It's just that Mississippi State beat virtually nobody all season long—seriously, look at that schedule and find the quality wins—so you can understand the tepid response from pollsters and bowl executives when it comes to slotting the SEC teams.
Despite the difference in records and Michigan State's struggles on offense all year, this looks like a pretty good matchup for the Spartans. Mississippi State isn't likely to bring its A-game against a Spartan opposition that struggled to stay above .500 all season long, while the extra bowl practice sessions should be enormously helpful to the nascent Michigan State passing game.
We really hoped TCU could make it to this game so we could yell "PURPLE FIGHT!" and carry on as such, but it's unlikely the Horned Frogs make it past 6-6 (3-6), and that's not going to cut it for a loaded conference that'll be sending its fifth-best team to this bowl.
Texas Tech, however, looks to be in prime position to advance here. The Red Raiders have a tough, tough defense under Tommy Tuberville, and any worries that Mike Leach's departure was going to turn that program into another ho-hum balanced offense were clearly off-base; nobody in the nation throws for more yards than Texas Tech.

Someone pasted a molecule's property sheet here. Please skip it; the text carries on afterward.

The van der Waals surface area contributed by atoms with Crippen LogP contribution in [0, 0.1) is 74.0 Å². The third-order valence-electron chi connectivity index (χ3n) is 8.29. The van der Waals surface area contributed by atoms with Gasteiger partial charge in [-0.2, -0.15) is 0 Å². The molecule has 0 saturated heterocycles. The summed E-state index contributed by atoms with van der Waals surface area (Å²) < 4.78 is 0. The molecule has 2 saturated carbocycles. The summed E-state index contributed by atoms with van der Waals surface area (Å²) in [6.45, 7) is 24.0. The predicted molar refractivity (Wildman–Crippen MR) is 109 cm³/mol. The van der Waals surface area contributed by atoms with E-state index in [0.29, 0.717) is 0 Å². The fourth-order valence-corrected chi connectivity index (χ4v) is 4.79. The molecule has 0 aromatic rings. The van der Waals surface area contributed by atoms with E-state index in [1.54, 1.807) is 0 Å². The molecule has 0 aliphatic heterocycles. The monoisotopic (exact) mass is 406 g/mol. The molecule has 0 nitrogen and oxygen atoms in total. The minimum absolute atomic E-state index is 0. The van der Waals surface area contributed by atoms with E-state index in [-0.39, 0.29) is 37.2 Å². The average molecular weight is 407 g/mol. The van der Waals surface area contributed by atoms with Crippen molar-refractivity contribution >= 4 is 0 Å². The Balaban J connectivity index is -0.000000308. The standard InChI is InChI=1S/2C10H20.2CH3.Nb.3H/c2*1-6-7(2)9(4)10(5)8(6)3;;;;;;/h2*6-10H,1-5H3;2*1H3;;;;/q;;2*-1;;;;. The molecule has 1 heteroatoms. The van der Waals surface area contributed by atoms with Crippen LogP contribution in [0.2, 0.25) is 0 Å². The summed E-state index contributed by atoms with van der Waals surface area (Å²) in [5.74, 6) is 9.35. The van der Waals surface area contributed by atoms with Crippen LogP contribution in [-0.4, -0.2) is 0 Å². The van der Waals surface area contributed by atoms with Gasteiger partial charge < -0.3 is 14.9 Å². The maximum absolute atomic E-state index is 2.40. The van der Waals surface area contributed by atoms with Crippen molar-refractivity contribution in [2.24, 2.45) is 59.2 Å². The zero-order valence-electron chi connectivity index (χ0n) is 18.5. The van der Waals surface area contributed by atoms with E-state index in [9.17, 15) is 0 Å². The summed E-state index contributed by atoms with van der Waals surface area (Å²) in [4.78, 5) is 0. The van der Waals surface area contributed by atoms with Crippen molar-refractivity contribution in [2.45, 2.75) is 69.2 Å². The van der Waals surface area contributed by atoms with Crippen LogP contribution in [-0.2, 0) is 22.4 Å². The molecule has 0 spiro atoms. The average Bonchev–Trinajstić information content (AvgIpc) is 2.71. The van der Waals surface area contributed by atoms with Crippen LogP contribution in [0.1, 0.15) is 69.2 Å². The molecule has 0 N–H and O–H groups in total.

Northwestern, meanwhile, feels the sting of relegation to another middling bowl. It could have been different. That miraculous bobbling catch made by Roy Roundtree that saved Michigan's hopes against Northwestern last week came at great cost to the Wildcats' bowl hopes.
You see, under Big Ten bylaws, no team can be passed up for a bowl by someone else with at least two fewer wins. Sure enough, Michigan likely would have had eight wins on the year if Northwestern had pulled out that win. We're giving Wisconsin eight as well, and we've got Michigan State at seven wins—which includes a win against Northwestern, who we've got at 8-4.
So at the very least, if Roundtree makes that catch, Northwestern's an automatic bid over Michigan State. Not only that, the Wildcats would be one win over the Spartans away from being projected to finish at 10-2—and automatically in the Capital One Bowl.
Now they're in the Buffalo Wild Wings Bowl.
So it goes.
Minnesota is bowl-eligible. That team. It got six wins. Yeah. Minnesota.
At any rate TCU is also going to go 6-6, just like the Gophers, and then it is going to absolutely whip Minnesota up and down the field for either 60 minutes or until Gary Patterson's compunctions get a hold of him.